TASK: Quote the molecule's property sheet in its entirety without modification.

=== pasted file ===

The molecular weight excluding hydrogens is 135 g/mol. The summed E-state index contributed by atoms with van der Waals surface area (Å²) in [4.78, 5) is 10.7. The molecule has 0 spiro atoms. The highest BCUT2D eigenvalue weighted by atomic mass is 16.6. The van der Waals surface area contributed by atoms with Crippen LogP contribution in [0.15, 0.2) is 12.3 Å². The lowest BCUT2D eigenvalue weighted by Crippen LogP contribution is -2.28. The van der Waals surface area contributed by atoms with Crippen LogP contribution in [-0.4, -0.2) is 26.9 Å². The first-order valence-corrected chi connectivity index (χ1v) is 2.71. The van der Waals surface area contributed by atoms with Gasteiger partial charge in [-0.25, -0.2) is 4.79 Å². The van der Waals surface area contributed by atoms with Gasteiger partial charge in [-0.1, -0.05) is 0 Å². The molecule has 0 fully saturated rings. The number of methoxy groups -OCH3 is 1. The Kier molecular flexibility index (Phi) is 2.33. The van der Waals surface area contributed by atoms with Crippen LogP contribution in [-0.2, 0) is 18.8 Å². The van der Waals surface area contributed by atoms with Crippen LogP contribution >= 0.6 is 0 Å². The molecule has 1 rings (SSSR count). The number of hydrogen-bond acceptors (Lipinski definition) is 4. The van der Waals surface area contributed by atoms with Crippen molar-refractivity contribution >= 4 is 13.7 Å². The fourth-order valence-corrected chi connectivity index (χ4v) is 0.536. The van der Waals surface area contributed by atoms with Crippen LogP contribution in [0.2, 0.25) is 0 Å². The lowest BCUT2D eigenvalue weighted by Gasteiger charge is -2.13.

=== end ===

The molecular weight excluding hydrogens is 135 g/mol. The summed E-state index contributed by atoms with van der Waals surface area (Å²) in [4.78, 5) is 10.7. The molecule has 0 spiro atoms. The highest BCUT2D eigenvalue weighted by atomic mass is 16.6. The van der Waals surface area contributed by atoms with Crippen LogP contribution in [0.15, 0.2) is 12.3 Å². The lowest BCUT2D eigenvalue weighted by Crippen LogP contribution is -2.28. The van der Waals surface area contributed by atoms with Crippen LogP contribution in [-0.4, -0.2) is 26.9 Å². The first-order valence-corrected chi connectivity index (χ1v) is 2.71. The van der Waals surface area contributed by atoms with Gasteiger partial charge in [-0.25, -0.2) is 4.79 Å². The van der Waals surface area contributed by atoms with Gasteiger partial charge in [-0.1, -0.05) is 0 Å². The molecule has 0 fully saturated rings. The number of methoxy groups -OCH3 is 1. The Kier molecular flexibility index (Phi) is 2.33. The van der Waals surface area contributed by atoms with Crippen LogP contribution in [-0.2, 0) is 18.8 Å². The van der Waals surface area contributed by atoms with Crippen LogP contribution >= 0.6 is 0 Å². The molecule has 1 rings (SSSR count). The number of hydrogen-bond acceptors (Lipinski definition) is 4. The van der Waals surface area contributed by atoms with Crippen molar-refractivity contribution >= 4 is 13.7 Å². The fourth-order valence-corrected chi connectivity index (χ4v) is 0.536. The van der Waals surface area contributed by atoms with Crippen LogP contribution in [0.2, 0.25) is 0 Å². The lowest BCUT2D eigenvalue weighted by Gasteiger charge is -2.13.